Many took part in AIDs walk

This year’s annual AIDS Awareness Walk in the Hazelton took place on Sunday and more than 45 people of all ages showed up to participate.

This year’s annual AIDS Awareness Walk took place on Sunday and more than 45 people of all ages showed up to participate.

A few things changed this year, one of which was that the walk started at the Hazelton Secondary school to allow for better parking opposite the rest area along Highway 62 before Hagwilget Bridge. The second was the addition of a shorter walk for elderly and younger children who wanted to participate, as well the longer walk was changed to walk through the First Nations residential areas to bring more awareness, organizer Bev Busby said.

“This year you could have walked straight there or you could walk in and out of the reserves to bring a little more awareness,” she explained. “I think people seeing the T-shirts and people walking helps because people asked us what we were doing. We have people say they don’t need it  (AIDS awareness) here but the numbers in the Northwest are the highest in B.C. so it’s important to get people thinking.”

Once again, Frances Sampson did their traditional opening with her speech followed by a prayer and this year Mark Larson spoke along with staff from Positive Living North at the Anglican Church Hall after the walk.

In addition to guest speakers, they gave out prizes, music filled the air at both the beginning and end of the walk with the Diamond Willow Boys, which is comprised of Alf Brady, John deBoer and Joe Sullivan.

Busby said while in the past the event was also a fundraiser this year they focused on the message.

“It can be a fund raiser with donations but different places do it differently and for me awareness is really important,” she said. “Gitxsan Health is a big funder and it’s important to reach as many people as you can and it’s all local business who donate the prizes.”

Every year in addition to the walk the participants are provided with T-Shirts. One is created locally and the other from the national sponsor.

This year’s local T-shirts, were designed by Dora jackson of Glen Vowell which boasted feathers and the logo and they also get free Scotia Bank National t-shirts.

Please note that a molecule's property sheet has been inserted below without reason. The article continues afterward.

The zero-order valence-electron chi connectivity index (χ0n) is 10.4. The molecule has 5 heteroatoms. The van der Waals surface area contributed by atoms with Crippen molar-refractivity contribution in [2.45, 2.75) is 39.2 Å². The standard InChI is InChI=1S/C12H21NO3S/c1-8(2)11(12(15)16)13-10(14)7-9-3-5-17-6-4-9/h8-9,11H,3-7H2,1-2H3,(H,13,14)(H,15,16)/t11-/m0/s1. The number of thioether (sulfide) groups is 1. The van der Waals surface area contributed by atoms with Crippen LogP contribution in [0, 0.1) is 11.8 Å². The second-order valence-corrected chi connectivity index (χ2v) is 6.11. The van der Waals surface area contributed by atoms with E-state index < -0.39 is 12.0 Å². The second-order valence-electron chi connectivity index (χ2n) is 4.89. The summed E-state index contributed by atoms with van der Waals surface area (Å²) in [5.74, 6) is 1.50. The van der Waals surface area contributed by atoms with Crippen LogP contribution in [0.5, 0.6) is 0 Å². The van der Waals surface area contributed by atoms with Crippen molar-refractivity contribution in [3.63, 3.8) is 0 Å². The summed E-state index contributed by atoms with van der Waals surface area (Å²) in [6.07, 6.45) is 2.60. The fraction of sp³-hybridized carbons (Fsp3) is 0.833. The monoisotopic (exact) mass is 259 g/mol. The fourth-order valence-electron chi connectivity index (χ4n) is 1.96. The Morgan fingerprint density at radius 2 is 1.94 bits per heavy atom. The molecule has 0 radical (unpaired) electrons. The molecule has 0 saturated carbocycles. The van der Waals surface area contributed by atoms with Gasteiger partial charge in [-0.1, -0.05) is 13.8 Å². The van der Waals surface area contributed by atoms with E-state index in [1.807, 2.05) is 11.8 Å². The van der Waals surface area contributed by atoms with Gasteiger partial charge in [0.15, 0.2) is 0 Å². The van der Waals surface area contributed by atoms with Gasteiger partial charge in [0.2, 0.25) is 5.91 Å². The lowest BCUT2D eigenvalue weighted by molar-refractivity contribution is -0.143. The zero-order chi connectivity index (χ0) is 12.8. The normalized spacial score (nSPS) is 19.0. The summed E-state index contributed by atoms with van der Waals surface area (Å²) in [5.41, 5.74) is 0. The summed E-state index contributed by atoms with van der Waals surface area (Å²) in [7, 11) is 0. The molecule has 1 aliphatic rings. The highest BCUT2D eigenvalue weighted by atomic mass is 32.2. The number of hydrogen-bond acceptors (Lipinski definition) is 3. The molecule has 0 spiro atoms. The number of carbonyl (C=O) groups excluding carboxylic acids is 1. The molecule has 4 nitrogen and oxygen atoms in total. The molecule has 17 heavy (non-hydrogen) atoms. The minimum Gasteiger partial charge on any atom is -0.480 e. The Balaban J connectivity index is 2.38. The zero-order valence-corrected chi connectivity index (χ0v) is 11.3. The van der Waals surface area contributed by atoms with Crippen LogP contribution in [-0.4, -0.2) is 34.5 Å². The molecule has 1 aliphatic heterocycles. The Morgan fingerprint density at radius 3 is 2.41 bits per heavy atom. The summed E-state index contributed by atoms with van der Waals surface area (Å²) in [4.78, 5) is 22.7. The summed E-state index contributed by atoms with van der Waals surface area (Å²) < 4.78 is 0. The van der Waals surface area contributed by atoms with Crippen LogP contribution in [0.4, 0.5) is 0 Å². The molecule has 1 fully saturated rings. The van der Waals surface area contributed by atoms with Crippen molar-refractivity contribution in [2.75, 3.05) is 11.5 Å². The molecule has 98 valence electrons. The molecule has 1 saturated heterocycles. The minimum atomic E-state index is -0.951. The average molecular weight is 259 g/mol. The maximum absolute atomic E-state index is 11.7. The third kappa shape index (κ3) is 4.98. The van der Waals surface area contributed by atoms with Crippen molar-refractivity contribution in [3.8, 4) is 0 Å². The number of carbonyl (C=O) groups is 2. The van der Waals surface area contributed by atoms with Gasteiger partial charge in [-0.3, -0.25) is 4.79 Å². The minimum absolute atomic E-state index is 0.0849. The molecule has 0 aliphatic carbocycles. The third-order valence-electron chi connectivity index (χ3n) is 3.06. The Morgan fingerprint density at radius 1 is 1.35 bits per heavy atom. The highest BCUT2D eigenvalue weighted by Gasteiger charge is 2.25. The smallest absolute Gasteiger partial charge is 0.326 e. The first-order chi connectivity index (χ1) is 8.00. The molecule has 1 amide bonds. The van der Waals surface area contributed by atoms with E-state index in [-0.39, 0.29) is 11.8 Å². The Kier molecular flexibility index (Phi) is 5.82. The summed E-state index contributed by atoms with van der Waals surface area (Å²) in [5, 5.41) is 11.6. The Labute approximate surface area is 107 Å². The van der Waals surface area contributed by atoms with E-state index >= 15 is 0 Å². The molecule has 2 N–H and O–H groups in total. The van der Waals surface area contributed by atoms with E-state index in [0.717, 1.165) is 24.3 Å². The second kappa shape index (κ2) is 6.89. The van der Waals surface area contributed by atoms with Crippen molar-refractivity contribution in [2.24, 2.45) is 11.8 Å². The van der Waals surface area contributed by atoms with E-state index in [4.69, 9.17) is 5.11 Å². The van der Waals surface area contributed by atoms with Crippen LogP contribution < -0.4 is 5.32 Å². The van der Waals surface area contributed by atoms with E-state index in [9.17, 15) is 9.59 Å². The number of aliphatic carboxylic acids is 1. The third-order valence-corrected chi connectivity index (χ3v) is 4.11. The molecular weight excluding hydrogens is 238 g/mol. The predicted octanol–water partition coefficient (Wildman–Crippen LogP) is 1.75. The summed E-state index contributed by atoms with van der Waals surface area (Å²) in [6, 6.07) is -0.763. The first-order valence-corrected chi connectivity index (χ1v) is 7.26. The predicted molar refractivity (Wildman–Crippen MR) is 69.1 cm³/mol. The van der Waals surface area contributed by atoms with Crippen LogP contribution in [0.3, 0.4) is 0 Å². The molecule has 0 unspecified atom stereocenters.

“Usually everyone likes the local t-shirt,” Busby said. “It was green this year to change things and it’s nice to have bright colours and you could really spot us this year. When I looked down the hill ahead of me we really stood out.”

Once again they had the memory table for those who have lost a battle with AIDS and Busby added that she is still shocked how many people just don’t understand the dangers.

“Any awareness around protecting people is important,” she said. “In the Lower Mainland the numbers levelled out a few years ago but for some reason the north in Canada in general numbers are climbing. The highest increase in our area is aboriginal women and youth. I think a lot of it is people think it is hard to get tested anonymously and its not hard to do at all.”

As for why there is still a problem getting people to play it safe and test regularly, Busby says a big part is fear.

“People are still scared to get tested and I think people aren’t aware of how much it is spreading because of the lack of testing and the fear around it,” she said. “it really should be part of a healthy check up regularly for everyone.”

Just Posted

Trudeau has won the most seats — but not a majority. What happens next?

Trudeau will have to deal with some of the implications of Monday’s result

LIVE MAP: Results in Canada’s 2019 federal election

Polls are now closed across the country

ELECTION 2019: Here are the results from our 12 B.C. races to watch

Incumbents mostly won our 12 key races, but there were a few upsets too

Security guard bitten, punched by patient at Terrace hospital

Violent incident one of many in Northwest B.C., nurses union says

Smithers woman killed in Oct. 16 car crash

A memorial will be held for Rain Reeves on Oct. 29 at Smithers Golf and Country Club

Play-by-play: Bachrach new MP for Skeena-Bulkley Valley, all 219 polls reported

Bachrach beats Conservative candidate Claire Rattée by more than 3,000

‘Issue-by-issue parliament’: Expert says Liberals need to placate NDP to be effective

Scandals, social issues, racism defined 2019 federal election, SFU prof says

Misconduct investigations spike by 65% across B.C.’s municipal police forces: report

Reports overall up 15 per cent while complaints made by public down seven per cent

‘Wexit’ talk percolates day after Liberals returned to power with minority

An online petition is calling for a western alliance and Alberta to separate

Federal election saw 66% of registered voters hit the polls across Canada

Roughly 18 million people cast their ballots, voting in a Liberal minority government

Alleged RCMP secret leaker must stay with B.C. parents while on bail

Cameron Ortis, 47, is charged with violating the Security of Information Act

‘Inconsistent’ message on climate change hurt Liberals at the polls: SFU prof

Trudeau government will have to make concessions to hold onto power

Opposition to Trans Mountain won’t change, B.C. minister says

Pipeline projects proceed under minority Trudeau government

Remains found under Kamloops street belong to woman who lived five centuries ago

Woman was between ages of 50 and 59, gave birth at least once, was right-handed

Most Read